Numlock News: May 27, 2021 • Drug Tests, Venues, Hoosiers

By Walt Hickey

Venue

The Save Our Stages Act guaranteed $16 billion in federal relief to independent venues across the country who were dealt devastating blows owing to the pandemic, with tens of thousands of venues submitting Shuttered Venue Operators Grant applications. The Small Business Administration has acted decisively, electing to blow this entire thing off, not actually give out any money, and fail fundamentally at providing pandemic relief in a timely manner. So far, the SBA has paid out a whopping $0 to venues as part of the act. They tentatively expect Priority 1 awards to go out next week, but this is the SBA we’re dealing with — it took them until late April to actually accept an application without crashing — so don’t hold your breath.

Jem Aswad, Variety

MGM

Amazon will pay $8.45 billion to acquire MGM, the storied studio with an enviable library but limited current financial resources. The past decades have been rough for the once-mighty studio. In the ‘80s it sold off most of its pre-1948 catalog, its studio lot in California is now the Sony lot, and it’s seen multiple owners in the past decade. Still, MGM’s library is desirable for a streamer with the scope of Amazon, and it still has some winners, most of all the suave, enduring, consummately British Ian Fleming-penned classic — you know it by the classic cars, the odious villains, the square-jawed hero, the memorable songs — the one and only Chitty Chitty Bang Bang.

Mandalit Del Barco and Anastasia Tsioulcas, NPR

Little Engine That Could

Yesterday, shareholders held a vote on the board of Exxon, with an insurgent activist shareholder campaign pushing the oil major to shift towards greener energy and reduce emissions winning at least two seats out of the 12 on the board of directors. The move was orchestrated by the firm Engine No. 1, which has a 0.02 percent stake in Exxon and successfully wooed major pension fund players like CalPERS, calSTRS, and the New York State Common Retirement Fund. The two-seat victory for the long shot campaign is huge, but it could go further: the votes are too close to call for a possible third seat.

Pippa Stevens, CNBC

Amazon

In 2016, according to federal disclosures Amazon did not have a single executive who was Black, Native American, or multiracial, and employed only one Hispanic or Latino executive. By 2017, they employed 22 Black executives, 51 Hispanic and Latino executives and 22 multiracial executives. Their secret? They actually just made an additional 1,662 people “executives,” changing the definition of the term in their reporting to the Equal Employment Opportunity Commission to expand the 105 U.S. senior executive leadership roles to a class of 1,767 upper management figures. After 2017, Amazon stopped releasing its EEOC reporting.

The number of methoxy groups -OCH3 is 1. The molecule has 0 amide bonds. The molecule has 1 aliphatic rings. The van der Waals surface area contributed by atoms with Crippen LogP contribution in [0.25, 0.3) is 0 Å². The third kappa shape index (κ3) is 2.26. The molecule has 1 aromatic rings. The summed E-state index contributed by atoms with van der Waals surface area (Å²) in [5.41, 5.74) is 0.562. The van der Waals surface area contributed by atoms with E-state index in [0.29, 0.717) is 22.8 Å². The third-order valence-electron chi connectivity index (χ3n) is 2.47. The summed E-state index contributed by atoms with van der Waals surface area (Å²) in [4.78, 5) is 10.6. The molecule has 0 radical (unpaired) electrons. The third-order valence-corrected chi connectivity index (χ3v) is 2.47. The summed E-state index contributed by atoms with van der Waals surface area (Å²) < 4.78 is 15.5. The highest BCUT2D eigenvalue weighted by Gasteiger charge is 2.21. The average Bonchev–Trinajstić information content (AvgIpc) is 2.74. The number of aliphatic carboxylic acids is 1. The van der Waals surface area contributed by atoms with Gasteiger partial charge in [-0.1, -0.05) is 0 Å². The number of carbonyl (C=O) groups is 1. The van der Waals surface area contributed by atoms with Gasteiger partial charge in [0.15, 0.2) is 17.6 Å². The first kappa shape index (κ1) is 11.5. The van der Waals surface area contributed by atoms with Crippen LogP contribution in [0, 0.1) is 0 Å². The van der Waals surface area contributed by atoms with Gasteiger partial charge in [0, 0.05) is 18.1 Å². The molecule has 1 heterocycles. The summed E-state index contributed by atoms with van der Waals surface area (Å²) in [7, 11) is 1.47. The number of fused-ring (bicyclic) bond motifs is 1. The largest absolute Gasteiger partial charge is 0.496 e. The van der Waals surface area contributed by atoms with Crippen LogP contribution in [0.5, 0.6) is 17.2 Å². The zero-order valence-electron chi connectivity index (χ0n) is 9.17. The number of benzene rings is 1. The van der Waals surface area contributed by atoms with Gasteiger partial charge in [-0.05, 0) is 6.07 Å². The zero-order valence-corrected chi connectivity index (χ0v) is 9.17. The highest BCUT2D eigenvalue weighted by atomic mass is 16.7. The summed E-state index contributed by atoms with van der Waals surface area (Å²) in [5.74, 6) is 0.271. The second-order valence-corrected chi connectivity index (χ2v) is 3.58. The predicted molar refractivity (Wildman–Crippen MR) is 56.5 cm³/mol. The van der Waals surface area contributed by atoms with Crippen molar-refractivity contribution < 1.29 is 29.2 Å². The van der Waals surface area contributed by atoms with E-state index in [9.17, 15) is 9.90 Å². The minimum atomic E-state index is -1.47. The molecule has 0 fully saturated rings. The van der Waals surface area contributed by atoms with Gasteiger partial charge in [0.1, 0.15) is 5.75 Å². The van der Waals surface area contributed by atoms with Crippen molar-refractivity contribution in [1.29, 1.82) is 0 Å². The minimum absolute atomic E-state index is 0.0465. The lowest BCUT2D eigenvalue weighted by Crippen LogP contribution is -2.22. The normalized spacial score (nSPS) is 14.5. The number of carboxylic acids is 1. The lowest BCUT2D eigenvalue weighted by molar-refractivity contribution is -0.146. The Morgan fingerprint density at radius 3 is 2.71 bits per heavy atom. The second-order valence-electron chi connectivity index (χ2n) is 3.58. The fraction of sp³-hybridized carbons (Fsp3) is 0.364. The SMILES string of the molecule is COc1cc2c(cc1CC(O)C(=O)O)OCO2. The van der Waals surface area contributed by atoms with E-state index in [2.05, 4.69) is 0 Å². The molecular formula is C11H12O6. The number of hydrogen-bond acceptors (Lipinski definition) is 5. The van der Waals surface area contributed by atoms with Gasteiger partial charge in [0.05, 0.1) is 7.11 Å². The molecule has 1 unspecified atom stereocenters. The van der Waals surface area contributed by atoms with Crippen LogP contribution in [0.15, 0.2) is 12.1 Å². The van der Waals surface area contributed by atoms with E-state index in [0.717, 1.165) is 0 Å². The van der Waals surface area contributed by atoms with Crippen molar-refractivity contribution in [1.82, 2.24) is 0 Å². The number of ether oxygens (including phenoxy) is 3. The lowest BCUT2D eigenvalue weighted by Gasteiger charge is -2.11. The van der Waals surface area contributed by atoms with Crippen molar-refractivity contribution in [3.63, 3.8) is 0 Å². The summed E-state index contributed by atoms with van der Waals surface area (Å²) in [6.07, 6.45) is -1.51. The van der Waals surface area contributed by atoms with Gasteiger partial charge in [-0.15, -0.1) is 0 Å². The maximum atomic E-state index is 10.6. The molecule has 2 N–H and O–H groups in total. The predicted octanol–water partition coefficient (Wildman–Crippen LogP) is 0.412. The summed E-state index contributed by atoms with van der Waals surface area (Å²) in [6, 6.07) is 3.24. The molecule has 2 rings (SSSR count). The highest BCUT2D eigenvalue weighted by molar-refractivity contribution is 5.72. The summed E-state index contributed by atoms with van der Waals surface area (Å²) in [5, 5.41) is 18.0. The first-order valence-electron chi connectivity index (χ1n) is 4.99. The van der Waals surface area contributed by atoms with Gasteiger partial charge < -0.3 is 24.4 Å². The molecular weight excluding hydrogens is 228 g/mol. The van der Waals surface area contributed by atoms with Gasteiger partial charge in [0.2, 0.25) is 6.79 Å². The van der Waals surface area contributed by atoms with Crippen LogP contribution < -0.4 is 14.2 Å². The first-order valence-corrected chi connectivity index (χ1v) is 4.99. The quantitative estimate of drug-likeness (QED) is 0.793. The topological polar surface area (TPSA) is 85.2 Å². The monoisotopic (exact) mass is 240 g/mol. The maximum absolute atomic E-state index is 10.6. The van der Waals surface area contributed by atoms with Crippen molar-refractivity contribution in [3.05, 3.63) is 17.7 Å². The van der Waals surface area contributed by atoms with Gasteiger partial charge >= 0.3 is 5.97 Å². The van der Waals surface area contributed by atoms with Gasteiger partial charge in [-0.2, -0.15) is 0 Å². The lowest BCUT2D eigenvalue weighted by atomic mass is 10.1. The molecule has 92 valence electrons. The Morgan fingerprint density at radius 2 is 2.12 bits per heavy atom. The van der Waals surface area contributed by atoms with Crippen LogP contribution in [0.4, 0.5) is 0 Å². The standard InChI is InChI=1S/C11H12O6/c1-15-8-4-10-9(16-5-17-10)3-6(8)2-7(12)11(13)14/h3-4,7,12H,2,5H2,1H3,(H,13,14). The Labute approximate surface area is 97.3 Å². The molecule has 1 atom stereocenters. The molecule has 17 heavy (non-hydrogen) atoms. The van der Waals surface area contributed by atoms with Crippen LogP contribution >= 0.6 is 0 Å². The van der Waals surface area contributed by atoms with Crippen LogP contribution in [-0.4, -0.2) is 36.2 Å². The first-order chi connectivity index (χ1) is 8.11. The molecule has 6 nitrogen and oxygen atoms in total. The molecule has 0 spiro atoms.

Katherine Anne Long and Manuel Villa, The Seattle Times

Dutch

A Dutch court has ordered Royal Dutch Shell Plc to cut emissions faster than it had originally planned. Shell had planned to cut emissions by 20 percent within the decade and to net-zero by 2050, but a local environmental group sued and accused the company of violating human rights by not adhering to the Paris Agreement. Shell emitted the equivalent of 1.65 billion tons of carbon dioxide in 2019, or about the same amount as Russia. The court in The Hague ruled that Shell must cut emissions by 45 percent by 2030 compared to 2019 levels.

Diederik Baazil, Hugo Miller and Laura Hurst, Bloomberg

High Marks

Americans are racking up new high scores on drug tests, with about 2.7 percent of the 7 million drug tests Quest Diagnostics conducted for employers in 2020 coming up positive for marijuana, up from 2.5 percent in 2019 and 2 percent in 2016. The overall positivity rate slipped slightly to 4.4 percent in 2020, down from 4.5 percent in 2019. That decline is largely due to the fall in oxycodone positivity, which has dropped from 0.69 percent in 2016 to 0.24 percent in 2020. The overall rate of failed drug tests dropped from 4.7 percent in 2000 to a nadir of 3.5 percent from 2010 to 2012, before steadily rising over the following decade to current levels.

Matt Grossman, The Wall Street Journal

Indiana

Indiana, hardly a hotspot of green energy innovation in the past, even going so far as to categorically ban wind farms in 30 of its 92 counties, has seen an explosion of interest in solar energy. Projects totaling 22,000 megawatts of capacity are trying to plug into PJM Interconnection and the Midcontinent Independent System Operator, the two grids that cover the state. This is a remarkable amount of energy. It’s 50 percent greater than the current Hoosier coal capacity, it’s more proposed solar capacity than California last year, and it’s behind just Texas and Arizona in terms of gigawatts of solar added to queues. It’s actually a rather good match: the state has the acreage, and solar arrays can go up on nutrient-depleted farmland that once used corn to soak up the sun but is no longer productive enough to do so.

Jeffrey Tomich, E&E News

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Correction: An earlier version of this wrote million when it should have said billion in relation to the MGM sale.


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